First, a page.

I just saw Wattstax for the very first time the other night. I was really struck by it’s honesty and grit, but what really stood out was some of the more vocal figures that share their commentary along the way. I’ll get to them in a minute, but first the film itself.Wattstax for the uninitiated was a concert held at The LA Coliseum to commemorate the Watts riots, and to inject a sense of well being into the neighborhood. This alone is remarkable given that we rarely if ever see a truly “black” experience of this scale for a purely “black” neighborhood. While falling short of being “The Black Woodstock” Wattstax nonetheless conveys a sense of community, togetherness and even possibility. The music is deeply soulful, ranging from the neo-gospel sounds of The Staple Singers, to the wild and witty funk of Rufus Thomas, working up the crowd with his classic, “Funky Chicken.”
There’s a great scene where the crowd is threatening to pour onto the field during Thomases first number. This, in and of itself is a pretty interesting phenomenon. If this even were to be held today, every square inch of the venue would be filled, from the field to the seats in the stands and yet there was quarter of a football field, that’s roughly 20,000 sq ft of available space! Even more remarkable was how well the crowd behaved and remained mostly in the stands. But when Thomas breaks into his funky chicken, with a fairly direct prompt, they pour onto the field, then Thomas remarkably is able to talk them back into the stands! There’s no way that would be able to happen today. “Mo powa to the folks and let’s go to the stands.” “It might be a little slow, but you just gotta go.” It turns into a piece of unintentional theater as Thomas plays with a “brother” who won’t leave the field.Thomas himself is a pretty unique character. Born in 1917, he was nearly sixty when he took the stage at Wattstax and held the stage with a force and enough funk for a man half his age.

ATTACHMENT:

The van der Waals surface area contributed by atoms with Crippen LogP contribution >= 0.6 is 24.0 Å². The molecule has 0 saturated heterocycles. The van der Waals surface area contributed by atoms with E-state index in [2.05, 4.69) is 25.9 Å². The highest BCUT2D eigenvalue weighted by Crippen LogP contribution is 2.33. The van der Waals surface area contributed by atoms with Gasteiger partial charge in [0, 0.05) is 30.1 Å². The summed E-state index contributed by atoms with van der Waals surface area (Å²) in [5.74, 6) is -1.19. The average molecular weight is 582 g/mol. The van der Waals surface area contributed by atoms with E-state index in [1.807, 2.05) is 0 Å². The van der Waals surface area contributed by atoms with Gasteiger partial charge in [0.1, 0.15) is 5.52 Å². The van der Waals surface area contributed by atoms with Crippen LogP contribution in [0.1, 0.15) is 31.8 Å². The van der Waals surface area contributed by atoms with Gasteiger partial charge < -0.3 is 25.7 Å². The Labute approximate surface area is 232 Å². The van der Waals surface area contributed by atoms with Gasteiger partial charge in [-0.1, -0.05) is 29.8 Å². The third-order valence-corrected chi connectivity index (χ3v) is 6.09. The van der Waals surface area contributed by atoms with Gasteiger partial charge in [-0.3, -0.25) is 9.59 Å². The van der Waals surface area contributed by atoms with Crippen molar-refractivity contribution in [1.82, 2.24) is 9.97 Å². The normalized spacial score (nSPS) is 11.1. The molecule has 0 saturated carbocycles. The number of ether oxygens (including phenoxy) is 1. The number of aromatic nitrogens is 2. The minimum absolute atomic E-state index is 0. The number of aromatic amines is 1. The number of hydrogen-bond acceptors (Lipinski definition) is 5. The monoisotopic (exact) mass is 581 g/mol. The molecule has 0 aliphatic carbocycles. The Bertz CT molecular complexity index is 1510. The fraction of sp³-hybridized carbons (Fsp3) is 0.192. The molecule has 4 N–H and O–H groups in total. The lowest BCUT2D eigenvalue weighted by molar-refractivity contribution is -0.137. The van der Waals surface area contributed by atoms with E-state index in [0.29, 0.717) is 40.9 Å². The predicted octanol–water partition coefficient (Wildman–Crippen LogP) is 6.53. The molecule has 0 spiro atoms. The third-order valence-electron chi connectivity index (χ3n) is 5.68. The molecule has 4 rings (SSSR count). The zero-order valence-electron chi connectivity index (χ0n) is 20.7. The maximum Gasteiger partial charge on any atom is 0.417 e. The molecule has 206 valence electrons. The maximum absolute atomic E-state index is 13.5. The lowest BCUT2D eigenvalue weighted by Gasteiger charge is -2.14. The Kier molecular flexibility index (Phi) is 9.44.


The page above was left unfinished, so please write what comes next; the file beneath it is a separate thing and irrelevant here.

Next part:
Isaac Hayes closes out the movie and the concert. Hayes is deep into his “Black Moses” persona and gets a rousing welcome courtesy the MC, the silver tongued Jesse Jackson. Hayes takes the stage in robes and mirrored shades, then drops them to reveal loose fitting vest made out of gold chains. The irony of his wardrobe choice is that according to my ex-boss at emusic, Hayes would play out a sexual psychodrama where he would have multiple white women dressed up in costumes from the pre-civil war era. He would be lightly bound in chains while the women would insult him, call him the dreaded “n-word” while he would slowly free himself from the chains, whereupon he would take them as part of a consensual ritual of sexual freedom and black power. In the light of this shadowy urban legend, I thought that Hayes’ fashion of choice was rather revealing.He then busts out a tight version of “Shaft.” In addition to showcasing some stellar R&B, the film also serves as a documentary of the state of black culture through a series of interviews with a number of men and women, many of whom are anonymous, save a few notable exceptions.